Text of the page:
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A moment in time with Jimmy B’s ‘beautiful journey’

September 23, 2016 By Osman Benk Sankoh

Jimmy Bangura, a.k.a. Jimmy B

It was a Saturday night. Production for the Monday edition was completed. Senior editors, Abubakarr Talib Jalloh and Sulaiman Momodu, were eager to plan ahead. A mini-editorial meeting was hurriedly held. It was over bottles of Coca Cola and Fanta (since none of us had the need for the dark substance brewed or bottled by Sierra Leone Brewery Limited bottle). And the decision was reached to visit Paradise Studio, owned by Jimmy Bangura, a.k.a. Jimmy B.

In 2000, after the sounds of guns and bombs had given way to peace; after our first democratic and somewhat violence-free Presidential and General elections had been held; and after we had cast aside the shadows of the 1997 Armed Forces Revolutionary Council (AFRC) interregnum; Jimmy, who had plied his musical skills in the United States and later sang ‘Jika Jika’ in South Africa, decided to return home.

Instead of the cacophony of the AK47 which young people had been accustomed to, Jimmy dreamed of changing that to sweet sounds of music made and produced in Sierra Leone. With his coming, a lot of young men and women who had allowed their minds to be a den for the devil’s workshop saw something positive to do. They wanted to sing and dance to local songs done in Krio, Themne or Limba. Paradise Studio was there and these budding artistes ran in droves for Jimmy to sign them up.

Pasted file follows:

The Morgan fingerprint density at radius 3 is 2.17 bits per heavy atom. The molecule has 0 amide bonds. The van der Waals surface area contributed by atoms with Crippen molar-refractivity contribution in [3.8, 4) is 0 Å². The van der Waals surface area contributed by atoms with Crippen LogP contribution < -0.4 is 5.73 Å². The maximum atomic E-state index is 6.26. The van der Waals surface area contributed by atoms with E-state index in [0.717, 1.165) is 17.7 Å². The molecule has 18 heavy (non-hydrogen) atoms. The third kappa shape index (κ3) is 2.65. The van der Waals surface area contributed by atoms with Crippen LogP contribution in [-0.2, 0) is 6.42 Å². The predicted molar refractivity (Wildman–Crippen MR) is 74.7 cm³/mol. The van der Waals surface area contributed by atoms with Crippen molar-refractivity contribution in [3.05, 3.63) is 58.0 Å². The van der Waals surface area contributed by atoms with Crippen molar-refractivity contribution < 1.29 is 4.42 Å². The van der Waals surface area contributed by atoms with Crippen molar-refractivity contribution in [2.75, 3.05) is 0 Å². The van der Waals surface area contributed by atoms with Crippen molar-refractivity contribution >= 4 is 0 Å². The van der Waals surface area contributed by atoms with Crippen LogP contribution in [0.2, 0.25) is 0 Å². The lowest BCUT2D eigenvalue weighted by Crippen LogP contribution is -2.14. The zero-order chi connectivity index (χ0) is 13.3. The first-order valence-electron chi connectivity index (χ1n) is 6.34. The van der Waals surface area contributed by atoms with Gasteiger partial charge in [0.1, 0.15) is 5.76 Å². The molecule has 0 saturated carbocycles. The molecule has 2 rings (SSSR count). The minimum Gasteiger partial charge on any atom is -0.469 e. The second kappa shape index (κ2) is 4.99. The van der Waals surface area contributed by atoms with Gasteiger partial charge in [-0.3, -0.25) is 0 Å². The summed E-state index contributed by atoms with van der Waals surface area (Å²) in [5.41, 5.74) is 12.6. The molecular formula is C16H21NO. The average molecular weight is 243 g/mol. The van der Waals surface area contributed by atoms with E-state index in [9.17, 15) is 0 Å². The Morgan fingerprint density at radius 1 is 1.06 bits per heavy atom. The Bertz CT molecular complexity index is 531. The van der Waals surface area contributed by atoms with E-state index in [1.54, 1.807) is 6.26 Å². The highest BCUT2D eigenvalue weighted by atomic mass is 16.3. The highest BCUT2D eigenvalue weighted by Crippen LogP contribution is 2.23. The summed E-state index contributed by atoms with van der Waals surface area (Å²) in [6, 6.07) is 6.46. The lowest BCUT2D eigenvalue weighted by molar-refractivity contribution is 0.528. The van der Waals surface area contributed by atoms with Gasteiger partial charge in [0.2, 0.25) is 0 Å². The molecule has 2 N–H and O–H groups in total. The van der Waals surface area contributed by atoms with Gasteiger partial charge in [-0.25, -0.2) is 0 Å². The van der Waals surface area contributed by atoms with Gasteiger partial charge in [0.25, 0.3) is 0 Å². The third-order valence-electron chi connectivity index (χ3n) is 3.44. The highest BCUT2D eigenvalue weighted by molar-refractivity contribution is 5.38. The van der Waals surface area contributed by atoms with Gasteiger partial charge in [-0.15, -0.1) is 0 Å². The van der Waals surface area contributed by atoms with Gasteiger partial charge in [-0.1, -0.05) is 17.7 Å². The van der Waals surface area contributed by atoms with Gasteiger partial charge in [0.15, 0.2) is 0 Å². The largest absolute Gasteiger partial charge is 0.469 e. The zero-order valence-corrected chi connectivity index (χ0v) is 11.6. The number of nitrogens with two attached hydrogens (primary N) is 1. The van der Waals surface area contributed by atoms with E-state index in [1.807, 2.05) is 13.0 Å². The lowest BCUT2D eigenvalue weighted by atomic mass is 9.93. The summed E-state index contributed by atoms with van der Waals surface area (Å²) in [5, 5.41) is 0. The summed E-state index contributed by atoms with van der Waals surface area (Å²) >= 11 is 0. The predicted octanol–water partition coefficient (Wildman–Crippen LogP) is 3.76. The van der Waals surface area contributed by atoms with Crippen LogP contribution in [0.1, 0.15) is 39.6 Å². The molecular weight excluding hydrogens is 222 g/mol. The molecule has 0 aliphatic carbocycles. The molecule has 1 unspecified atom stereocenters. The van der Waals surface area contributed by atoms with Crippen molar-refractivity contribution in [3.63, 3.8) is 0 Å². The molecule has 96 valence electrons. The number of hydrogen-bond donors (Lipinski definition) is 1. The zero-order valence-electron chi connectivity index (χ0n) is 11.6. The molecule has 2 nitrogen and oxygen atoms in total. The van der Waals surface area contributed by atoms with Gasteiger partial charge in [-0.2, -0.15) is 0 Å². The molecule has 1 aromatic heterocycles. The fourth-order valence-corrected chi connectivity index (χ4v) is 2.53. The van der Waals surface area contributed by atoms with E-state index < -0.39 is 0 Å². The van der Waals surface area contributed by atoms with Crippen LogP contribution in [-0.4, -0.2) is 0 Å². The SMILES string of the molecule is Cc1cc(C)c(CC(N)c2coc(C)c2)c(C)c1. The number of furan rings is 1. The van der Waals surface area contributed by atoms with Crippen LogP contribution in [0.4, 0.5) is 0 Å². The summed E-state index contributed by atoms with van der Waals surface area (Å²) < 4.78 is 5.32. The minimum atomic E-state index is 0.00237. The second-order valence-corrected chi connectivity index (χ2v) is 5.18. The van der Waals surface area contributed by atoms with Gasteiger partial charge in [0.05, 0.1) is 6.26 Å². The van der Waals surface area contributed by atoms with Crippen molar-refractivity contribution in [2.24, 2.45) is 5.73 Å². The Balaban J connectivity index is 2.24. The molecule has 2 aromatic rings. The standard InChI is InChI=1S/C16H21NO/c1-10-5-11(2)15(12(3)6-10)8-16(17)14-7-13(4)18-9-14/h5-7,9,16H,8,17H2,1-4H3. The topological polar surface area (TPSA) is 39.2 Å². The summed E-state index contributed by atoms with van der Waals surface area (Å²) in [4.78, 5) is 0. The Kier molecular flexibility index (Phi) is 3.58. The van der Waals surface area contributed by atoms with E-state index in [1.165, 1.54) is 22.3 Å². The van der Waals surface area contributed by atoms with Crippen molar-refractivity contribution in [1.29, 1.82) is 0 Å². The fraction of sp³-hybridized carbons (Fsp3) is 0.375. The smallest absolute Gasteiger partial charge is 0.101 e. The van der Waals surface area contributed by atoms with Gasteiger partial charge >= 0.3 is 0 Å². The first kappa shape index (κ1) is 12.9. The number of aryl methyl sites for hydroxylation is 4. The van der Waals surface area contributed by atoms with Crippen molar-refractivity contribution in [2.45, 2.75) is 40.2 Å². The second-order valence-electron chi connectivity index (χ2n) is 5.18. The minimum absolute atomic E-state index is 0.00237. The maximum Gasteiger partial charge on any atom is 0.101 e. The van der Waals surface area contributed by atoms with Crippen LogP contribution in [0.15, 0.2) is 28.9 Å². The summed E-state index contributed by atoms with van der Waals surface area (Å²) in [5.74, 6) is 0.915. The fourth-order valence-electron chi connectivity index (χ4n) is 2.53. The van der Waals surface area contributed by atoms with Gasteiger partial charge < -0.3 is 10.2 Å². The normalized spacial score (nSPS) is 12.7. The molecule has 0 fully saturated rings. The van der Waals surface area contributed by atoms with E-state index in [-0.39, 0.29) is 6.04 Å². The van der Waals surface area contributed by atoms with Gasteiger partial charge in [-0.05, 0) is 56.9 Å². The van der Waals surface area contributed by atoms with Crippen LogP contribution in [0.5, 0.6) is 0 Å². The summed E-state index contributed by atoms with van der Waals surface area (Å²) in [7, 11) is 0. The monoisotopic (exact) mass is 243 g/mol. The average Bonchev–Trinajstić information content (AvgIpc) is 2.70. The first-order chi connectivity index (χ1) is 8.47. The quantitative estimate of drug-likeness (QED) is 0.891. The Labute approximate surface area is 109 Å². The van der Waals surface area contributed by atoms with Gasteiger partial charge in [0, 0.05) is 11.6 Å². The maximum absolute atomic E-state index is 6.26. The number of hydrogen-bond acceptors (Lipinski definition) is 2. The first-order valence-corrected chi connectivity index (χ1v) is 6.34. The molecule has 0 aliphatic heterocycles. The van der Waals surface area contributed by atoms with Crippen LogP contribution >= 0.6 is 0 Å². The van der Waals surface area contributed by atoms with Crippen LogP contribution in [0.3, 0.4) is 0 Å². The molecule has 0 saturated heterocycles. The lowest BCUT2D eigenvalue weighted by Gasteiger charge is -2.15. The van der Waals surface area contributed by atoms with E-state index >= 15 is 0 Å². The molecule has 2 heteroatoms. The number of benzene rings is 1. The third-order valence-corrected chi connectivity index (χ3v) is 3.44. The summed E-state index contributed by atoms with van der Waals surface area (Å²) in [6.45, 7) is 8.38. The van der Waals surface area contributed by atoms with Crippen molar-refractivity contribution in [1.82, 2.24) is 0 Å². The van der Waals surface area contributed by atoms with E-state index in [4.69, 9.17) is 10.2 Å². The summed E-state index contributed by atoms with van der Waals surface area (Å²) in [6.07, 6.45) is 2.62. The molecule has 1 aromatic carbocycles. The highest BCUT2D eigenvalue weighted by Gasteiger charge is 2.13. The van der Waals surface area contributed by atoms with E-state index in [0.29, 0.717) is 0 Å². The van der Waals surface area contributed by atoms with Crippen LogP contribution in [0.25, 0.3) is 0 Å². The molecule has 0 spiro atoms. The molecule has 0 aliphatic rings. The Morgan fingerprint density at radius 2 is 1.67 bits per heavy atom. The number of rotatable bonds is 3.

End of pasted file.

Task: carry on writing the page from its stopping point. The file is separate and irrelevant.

Jimmy’s Paradise was the talk of the town and Talib, Sulaiman and I wanted to know more about it. We boarded a Poda-Poda [public minibus] and alighted at the Wilkinson Road, Quarry Junction.

On a pot-riddled and dark street corner, we snaked our way through curves and a steep hill to a gated compound – the home of Paradise Studio. Without telling, you could notice the ambiance of hope and determination from young people who, just few years back could have been child soldiers, rebel commanders or victims of the civil war.

No one was clinging to an AK 47 or carrying an RPG. They were not in dirty military fatigues. Instead, they were clad in big baggy trousers, some with dark shades even though it was at night, bandanas hanging on the back pockets of some of the jeans, over-sized T-shirts and men as well as women where in Aaliyah-like braids or MC Hammer-like haircuts.

This was the spectacle that welcomed us to Paradise. In every available space, young men and women were waiting for their turn to enter the studio and play some beats. Yet, Jimmy had time to grant us an exclusive interview and afterwards, bade us farewell with few CDs of the Paradise Records Volume 1 compilation.

It was my first interaction with Jimmy and over the years, even from a distance, we have seen how he has changed the entertainment landscape in Sierra Leone. We witnessed how he used music as an outlet to provide opportunities to young and talented musicians. We have also seen him in his high and low moments. What kept him going? Believing in God’s promise “that he will never let me suffer beyond what I can bare but when I do, he’ll find a way for me to rise above them.”

Notwithstanding, and with a career spanning well over two decades, Jimmy Yeanie Bangura continues to carry his head held high. Like a spider with many claws, he continues to showcase his skills not only in singing but being an actor, a producer and in directing movies.